If you’ve watched the 1977 Steven Spielberg classic, Close Encounters of the Third Kind (who hasn’t?), you might recall the opening sequence. Researchers are summoned to the Sonoran Desert in Mexico, where a group of old planes—Grumman TBM Avenger torpedo bombers, to be exact—have suddenly appeared. They determine that the planes, in perfect condition, belong to Flight 19, a group of five planes that disappeared 32 years earlier, in 1945. Did I say disappeared? Has to be science fiction, right? Wrong. It really happened.
WAS IT THE BERMUDA TRIANGLE?
On December 5th, 1945 Flight 19 left Naval Air Station Fort Lauderdale, Florida at about 2 p.m. for a routine navigation and combat training exercise with a total of 14 airmen on board the five planes. The weather was described as “favorable” at the time of departure, though it deteriorated throughout the day as the mission was carried out. Radio chatter between the pilots could be heard by the base, as well as other aircraft in the area.
An hour later, with the exercise mostly completed, one of the pilots was asked for his compass reading. He replied, “I don’t know where we are. We must’ve gotten lost after that last turn.” The lead pilot of Flight 19, Lt. Charles Taylor, then reported, “I’m trying to find Fort Lauderdale, Florida. I am over land but it’s broken. I am sure I’m in the Keys but I don’t know how far down and I don’t know how to get to Fort Lauderdale.”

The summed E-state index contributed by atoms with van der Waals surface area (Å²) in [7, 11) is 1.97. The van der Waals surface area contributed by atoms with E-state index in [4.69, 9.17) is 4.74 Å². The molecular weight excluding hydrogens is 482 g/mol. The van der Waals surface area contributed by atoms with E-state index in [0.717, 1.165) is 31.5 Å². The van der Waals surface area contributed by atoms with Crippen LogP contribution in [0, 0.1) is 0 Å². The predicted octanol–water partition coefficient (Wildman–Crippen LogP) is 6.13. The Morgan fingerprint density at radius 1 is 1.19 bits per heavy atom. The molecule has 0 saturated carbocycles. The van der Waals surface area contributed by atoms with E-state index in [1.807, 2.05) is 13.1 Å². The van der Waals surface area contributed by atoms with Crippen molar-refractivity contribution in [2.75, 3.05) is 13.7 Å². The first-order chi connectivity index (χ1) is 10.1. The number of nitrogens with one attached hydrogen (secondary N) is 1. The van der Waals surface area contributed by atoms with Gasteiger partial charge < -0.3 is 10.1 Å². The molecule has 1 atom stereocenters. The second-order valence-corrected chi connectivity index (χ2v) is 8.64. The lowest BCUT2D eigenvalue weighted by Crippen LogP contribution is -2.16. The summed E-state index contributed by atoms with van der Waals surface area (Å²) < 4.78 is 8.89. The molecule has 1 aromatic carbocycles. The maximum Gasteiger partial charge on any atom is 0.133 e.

Subsequently, no bearings could be made on Flight 19. The weather continued to deteriorate, and any radio contact was spotty. By 6 p.m. it was believed that the planes were over 200 miles out to sea, possibly within the area known as the Bermuda Triangle, where many ships and aircraft were reported to have gone missing. One questionable account had Lt. Taylor saying, “We are entering white water, nothing seems right. We don’t know where we are, the water is green, not white.”
Taylor’s last confirmed message occurred sometime between 6:20 and 7 p.m. He said, “All planes close up tight. We’ll have to ditch unless landfall… When the last plane drops below 10 gallons, we all go down together.”
ONE MORE VICTIM
With Flight 19 now lost, all air bases, merchant ships, and aircraft were alerted. A PBY Catalina flying boat was first in the air. Soon after, two Martin PBM Mariner flying boats took off in search of Flight 19. One of the latter, a PBM-5 BuNo, took off from NAS Banana River with a crew of 13. At about 7:30 p.m. it called in a routine message.
PBM-5 BuNo then disappeared, never to be heard from again.
Did the Bermuda Triangle take these aircraft, and their 27 crew members? Theories abounded after the tragedies, with the Navy ultimately issuing a 500-page report that offered a number of “logical” explanations. Still, the mystery of Flight 19 remains exactly that, and may never be fully explained.